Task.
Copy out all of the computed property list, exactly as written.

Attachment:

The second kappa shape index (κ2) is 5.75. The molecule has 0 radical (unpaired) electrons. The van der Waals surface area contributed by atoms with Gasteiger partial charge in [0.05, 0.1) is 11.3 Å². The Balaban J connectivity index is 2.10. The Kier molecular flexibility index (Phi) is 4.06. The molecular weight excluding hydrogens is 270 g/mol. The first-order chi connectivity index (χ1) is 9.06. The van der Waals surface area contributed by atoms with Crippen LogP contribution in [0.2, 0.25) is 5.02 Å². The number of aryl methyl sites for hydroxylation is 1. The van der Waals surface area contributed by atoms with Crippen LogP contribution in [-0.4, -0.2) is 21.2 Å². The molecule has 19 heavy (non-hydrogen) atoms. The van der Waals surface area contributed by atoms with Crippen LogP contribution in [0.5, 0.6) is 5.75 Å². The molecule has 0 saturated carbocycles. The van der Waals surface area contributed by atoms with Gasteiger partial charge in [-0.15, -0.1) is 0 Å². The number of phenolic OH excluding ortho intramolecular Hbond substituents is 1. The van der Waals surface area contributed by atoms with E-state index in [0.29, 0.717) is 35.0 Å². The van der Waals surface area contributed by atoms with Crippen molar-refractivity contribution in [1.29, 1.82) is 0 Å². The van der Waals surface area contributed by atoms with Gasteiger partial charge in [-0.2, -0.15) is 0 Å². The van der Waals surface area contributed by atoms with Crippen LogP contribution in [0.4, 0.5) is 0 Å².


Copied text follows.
The second kappa shape index (κ2) is 5.75. The molecule has 0 radical (unpaired) electrons. The van der Waals surface area contributed by atoms with Gasteiger partial charge in [0.05, 0.1) is 11.3 Å². The Balaban J connectivity index is 2.10. The Kier molecular flexibility index (Phi) is 4.06. The molecular weight excluding hydrogens is 270 g/mol. The first-order chi connectivity index (χ1) is 9.06. The van der Waals surface area contributed by atoms with Crippen LogP contribution in [0.2, 0.25) is 5.02 Å². The number of aryl methyl sites for hydroxylation is 1. The van der Waals surface area contributed by atoms with Crippen LogP contribution in [-0.4, -0.2) is 21.2 Å². The molecule has 19 heavy (non-hydrogen) atoms. The van der Waals surface area contributed by atoms with Crippen LogP contribution in [0.5, 0.6) is 5.75 Å². The molecule has 0 saturated carbocycles. The van der Waals surface area contributed by atoms with Gasteiger partial charge in [-0.15, -0.1) is 0 Å². The number of phenolic OH excluding ortho intramolecular Hbond substituents is 1. The van der Waals surface area contributed by atoms with E-state index in [0.29, 0.717) is 35.0 Å². The van der Waals surface area contributed by atoms with Crippen molar-refractivity contribution in [1.29, 1.82) is 0 Å². The van der Waals surface area contributed by atoms with Gasteiger partial charge in [-0.2, -0.15) is 0 Å². The van der Waals surface area contributed by atoms with Crippen LogP contribution in [0.4, 0.5) is 0 Å².